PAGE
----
Looking back, I’m primarily struck by the pettiness of it all.

Here’s a school that claims to be creating the next generation of great Christian leaders, but the administration wastes time and political capital to crack down on the public use of a Tony Campolo quote.

The same administration that ignored a pig’s head on a stake outside my dorm window freshman year thinks that publicly saying “shit” is a danger to the integrity of the school.

Is it any surprise that so many alumni hold Walker and those who support him in so little esteem? Walker and company are so busy policing the minutiae of student conduct, according to a behavioral code that turns the hierarchy of what matters and what doesn’t on its head, that things like protecting students from sexual assault and providing a rigorous liberal arts education get pushed to the side.

I’m pretty sure that by the time I stood up in Nash Auditorium and asked Walker about his double standard, I was already lumped in with the “bitter” upperclassmen. The younger classes wanted us to sit down and shut up, just as the younger students today want the same from PHCs critics. It’s as if they think we want PHC to be a failure, a giant lie.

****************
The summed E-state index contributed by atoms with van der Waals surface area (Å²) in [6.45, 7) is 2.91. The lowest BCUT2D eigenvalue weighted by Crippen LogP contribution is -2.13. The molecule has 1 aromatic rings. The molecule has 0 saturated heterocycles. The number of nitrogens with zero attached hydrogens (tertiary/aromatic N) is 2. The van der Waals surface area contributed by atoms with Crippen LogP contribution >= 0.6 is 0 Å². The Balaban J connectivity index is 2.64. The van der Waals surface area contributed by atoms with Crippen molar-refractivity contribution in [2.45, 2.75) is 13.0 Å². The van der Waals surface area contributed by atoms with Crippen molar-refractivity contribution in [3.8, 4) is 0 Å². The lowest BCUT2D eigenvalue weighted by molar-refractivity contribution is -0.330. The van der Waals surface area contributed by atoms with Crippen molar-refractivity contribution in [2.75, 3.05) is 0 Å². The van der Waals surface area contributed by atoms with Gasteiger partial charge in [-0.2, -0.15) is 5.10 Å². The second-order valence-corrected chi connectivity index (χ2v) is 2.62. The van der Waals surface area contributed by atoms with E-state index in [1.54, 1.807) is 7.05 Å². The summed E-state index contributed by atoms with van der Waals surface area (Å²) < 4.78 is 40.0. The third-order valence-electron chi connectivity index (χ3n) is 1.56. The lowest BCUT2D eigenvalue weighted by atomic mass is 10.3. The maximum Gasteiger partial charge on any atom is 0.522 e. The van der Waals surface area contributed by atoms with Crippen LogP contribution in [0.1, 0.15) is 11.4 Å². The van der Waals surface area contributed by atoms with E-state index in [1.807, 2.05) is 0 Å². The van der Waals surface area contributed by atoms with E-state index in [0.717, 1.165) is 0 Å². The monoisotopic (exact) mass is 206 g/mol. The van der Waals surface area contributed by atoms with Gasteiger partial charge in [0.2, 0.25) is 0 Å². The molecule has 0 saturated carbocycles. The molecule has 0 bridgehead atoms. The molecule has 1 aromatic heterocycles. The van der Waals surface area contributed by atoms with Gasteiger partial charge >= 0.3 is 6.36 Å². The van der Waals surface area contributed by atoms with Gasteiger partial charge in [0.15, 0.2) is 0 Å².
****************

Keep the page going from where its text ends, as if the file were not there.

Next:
But I’m not one of the bitter alumni because I revel in cynicism.

I’m a bitter alumna because I watched what happened at PHC day after day for four years and slowly realized that the shiny promise we had all been offered was an illusion.

Part Four >

The Day We Fall Silent is The Day We Don’t Care Anymore: Nikki’s Story, Part Two

Homeschoolers U

HA note: The author’s name has been changed to ensure anonymity. “Nikki” is a pseudonym specifically chosen by the author.

< Part One

Part Two

I was raised in a fundamentalist homeschooling family.